Michael Moore: Documentary Traditionalist

There’s an interesting article in the New Yorker that came in the mail yesterday: “Nanook and Me”: Fahrenheit 9/11 and the documentary tradition, by Louis Menand.

It makes a very good case for the thesis that there’s a huge difference between documentaries and journalism, and there always has been.

(I do realize I’ve made this point several times before, but in discussions of F9/11 many people still seem to be confused between the definition of *journalist *and documentarian. I thought this article says it more clearly than I ever have.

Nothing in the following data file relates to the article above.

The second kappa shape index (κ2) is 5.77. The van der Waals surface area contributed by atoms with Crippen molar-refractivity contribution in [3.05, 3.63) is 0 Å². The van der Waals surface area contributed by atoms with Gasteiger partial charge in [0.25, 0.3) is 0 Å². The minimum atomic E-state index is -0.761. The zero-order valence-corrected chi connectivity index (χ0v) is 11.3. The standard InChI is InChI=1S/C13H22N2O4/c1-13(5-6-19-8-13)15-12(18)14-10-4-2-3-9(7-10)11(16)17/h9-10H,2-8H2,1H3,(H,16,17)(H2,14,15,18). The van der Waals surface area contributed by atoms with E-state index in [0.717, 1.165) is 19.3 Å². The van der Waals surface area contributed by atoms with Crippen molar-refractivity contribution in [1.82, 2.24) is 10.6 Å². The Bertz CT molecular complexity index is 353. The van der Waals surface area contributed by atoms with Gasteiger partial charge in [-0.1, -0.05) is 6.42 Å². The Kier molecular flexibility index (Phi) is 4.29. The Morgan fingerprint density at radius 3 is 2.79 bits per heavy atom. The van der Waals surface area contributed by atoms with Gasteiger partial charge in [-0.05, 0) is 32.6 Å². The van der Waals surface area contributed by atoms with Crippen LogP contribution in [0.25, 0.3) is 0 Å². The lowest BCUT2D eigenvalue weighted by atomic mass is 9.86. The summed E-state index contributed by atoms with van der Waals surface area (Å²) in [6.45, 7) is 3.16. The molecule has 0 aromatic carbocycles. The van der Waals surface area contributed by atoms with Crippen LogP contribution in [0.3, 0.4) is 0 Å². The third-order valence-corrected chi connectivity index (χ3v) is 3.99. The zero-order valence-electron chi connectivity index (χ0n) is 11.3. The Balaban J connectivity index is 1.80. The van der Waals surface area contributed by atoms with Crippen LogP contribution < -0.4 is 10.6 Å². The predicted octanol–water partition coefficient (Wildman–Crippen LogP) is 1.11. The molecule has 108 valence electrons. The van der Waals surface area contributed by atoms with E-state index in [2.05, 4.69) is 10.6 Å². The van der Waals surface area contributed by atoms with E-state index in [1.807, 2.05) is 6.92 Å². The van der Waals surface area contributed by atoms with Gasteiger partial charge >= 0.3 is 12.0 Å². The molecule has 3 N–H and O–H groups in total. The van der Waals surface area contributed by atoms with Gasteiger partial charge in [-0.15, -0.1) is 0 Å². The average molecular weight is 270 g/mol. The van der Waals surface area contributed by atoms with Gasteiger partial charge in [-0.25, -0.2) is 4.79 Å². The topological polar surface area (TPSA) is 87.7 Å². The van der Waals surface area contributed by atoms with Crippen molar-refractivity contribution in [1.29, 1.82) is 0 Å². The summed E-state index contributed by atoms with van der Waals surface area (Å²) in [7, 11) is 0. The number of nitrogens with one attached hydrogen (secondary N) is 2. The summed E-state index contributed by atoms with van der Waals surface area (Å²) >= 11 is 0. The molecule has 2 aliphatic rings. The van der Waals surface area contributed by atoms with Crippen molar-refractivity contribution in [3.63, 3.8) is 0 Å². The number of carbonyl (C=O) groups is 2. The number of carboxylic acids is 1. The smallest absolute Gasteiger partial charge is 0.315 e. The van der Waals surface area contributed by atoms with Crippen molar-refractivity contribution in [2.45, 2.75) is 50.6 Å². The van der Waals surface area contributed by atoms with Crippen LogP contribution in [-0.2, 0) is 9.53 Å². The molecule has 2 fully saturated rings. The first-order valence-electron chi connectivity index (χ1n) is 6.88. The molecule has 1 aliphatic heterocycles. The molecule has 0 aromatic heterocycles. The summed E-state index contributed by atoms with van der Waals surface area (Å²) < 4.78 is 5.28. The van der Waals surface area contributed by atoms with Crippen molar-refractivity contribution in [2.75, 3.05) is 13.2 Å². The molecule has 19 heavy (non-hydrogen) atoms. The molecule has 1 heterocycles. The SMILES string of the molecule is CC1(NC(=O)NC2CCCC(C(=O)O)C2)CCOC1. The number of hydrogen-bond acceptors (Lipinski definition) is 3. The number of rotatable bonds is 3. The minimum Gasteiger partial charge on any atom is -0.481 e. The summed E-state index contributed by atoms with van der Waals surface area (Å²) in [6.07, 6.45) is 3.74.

Menand’s piece in short: the first great documentary, “Nanook of the North,” was a load of crap that bore no resemblance to reality. So, when Michael Moore makes a documentary that’s a load of crap and bears no resemblance to reality, he’s actually following a great tradition.

Of course, F/911 was full of crap!!!

It is full of words of the current administration and actions of it.

To quote Roger Ebert (link here, since the original is now a pay-to-see archive from the Chicago Sun-Times):

So F911 is compared to the inaccurate documentary “Nanook of the North”? Works for me!

By those standards, sounds like Oliver Stone’s “JFk” would qualify as a traditional documentary.

The author essentially discredits the word “documentary”. I’ll remember that. But that doesn’t leave much of a tradition, does it?

And IMHO journalism is no guarantee of accuracy either.